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Ranch & Farm Life

Esther the Wonder Pig: Changing the World One Heart at a Time

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If you’re still looking for a read that will make you feel there is hope on earth for all of mankind, I strongly suggest you pick up Esther The Wonder Pig.

Now, if you’re like me, you’ll ask, “Why would I want to read a book about a pig?”

But you need to trust me on this (and if you don’t trust me, trust the 800+ five-star reviews on Amazon).

This is a true life tale of two unsuspecting men who adopted what they believed to be a “micro-pig” but ended up turning into a 600-lb sow.

When Esther reached 600 lbs, Steve and Derek realized they needed more property to raise her. Rather than sending her off to a farm, the men made another big decision to buy a farm. 

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Disaster preparedness with pets

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September is National Animal Preparedness Month. Some natural disasters require that you evacuate your entire family, pets included.

Wildfires, floods, hurricanes, even tornadoes are all times you may need to evacuate your entire household.

The most important thing you can do for your family is prepare them ahead of time, and this includes dogs, cats, horses and poultry.

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Teaching Children to Approach Horses

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I have a problem with parents who just allow their kids just run up to strange animals. In fact today, a very young child somehow made it underneath the stomach of my blind horse.

I can't begin to express the danger that a 1,300 lb animal presents to a 30 lb child - especially one who can't see the child!  I am grateful that my hooved partner is so responsive to what I say and stood firmly. If not, this child could have easily been killed.  I can't imagine what could have happened had my horse been a younger or more reactive animal.

Allowing your child to run up to an unknown animal, or approaching one yourself, can be very dangerous.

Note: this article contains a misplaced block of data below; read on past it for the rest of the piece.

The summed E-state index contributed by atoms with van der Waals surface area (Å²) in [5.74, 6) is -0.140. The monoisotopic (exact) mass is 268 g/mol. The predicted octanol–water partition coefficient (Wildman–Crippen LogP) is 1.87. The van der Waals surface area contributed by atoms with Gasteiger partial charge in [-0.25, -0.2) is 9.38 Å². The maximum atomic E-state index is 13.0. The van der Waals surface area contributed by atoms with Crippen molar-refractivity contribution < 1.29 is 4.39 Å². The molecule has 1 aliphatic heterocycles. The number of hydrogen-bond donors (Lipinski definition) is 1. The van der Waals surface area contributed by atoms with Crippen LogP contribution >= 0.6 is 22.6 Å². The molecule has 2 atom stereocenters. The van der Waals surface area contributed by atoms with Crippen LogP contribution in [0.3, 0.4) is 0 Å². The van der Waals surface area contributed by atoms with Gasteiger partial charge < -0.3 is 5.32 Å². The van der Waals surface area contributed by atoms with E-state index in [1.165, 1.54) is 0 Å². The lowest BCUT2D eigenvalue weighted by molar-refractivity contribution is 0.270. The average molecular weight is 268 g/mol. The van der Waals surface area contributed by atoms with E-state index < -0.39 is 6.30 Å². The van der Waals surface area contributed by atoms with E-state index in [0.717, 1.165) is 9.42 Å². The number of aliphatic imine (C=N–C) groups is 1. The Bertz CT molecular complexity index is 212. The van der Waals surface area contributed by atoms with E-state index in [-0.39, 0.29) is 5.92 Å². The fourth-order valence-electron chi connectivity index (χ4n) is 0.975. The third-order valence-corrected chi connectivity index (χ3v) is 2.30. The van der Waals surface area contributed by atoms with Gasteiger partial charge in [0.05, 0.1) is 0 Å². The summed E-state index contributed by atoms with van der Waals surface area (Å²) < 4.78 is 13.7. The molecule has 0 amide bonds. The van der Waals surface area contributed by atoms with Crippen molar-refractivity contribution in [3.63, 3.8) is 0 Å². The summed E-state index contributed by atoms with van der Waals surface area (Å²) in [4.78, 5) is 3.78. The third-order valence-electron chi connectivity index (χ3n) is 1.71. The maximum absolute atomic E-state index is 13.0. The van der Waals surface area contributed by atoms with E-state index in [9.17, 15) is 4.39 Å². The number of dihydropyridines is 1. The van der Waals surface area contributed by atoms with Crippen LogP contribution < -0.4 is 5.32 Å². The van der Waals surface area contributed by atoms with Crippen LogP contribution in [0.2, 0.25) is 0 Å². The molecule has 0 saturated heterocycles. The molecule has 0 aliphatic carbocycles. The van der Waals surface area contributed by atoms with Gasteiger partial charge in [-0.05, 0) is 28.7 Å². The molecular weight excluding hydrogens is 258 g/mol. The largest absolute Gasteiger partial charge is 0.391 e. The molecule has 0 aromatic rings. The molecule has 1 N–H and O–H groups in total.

It doesn't matter how well-trained or well-behaved an animal is, approaching them blindly is dangerous. By not teaching proper etiquette, a child's, an animal's, the handler's, and possibly your own life may be at risk.  Don’t risk yourself or your children.

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Can I Come Over and Ride Your Horse?

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There’s a split second of time that exists after every horse owner meets someone new, or is getting to know someone better, that they dread. It’s that second after you mention you have horses and the person’s eyes light up like a princess-obsessed pre-schooler who just learned she’s going to Disneyland.

“You have a horse?!? OH MY GOSH! I rode one at camp/took lessons/rode on a trip once. I LOVED it! Can I (or my kids) come over and ride your horse or can I (or my toddler) come over and pet your horse?”

This happens to me every single time the horses come up in conversation. It’s as common for me as saying “I’m married”(which is inevitably followed by the reply of, “Oh my gosh! Are you Pregnant? Do you have kids? How many kids do you have?”).

I understand people’s desire to bond over commonalities but the question strikes fear into the heart of horse owners, just as much as questions about kids have the potential to upset folks who are having infertility issues or just, gosh darn it, just don’t want kids of their own. It’s a perilous ground you have to tread when answering the question...

Photo by Josh Engroff

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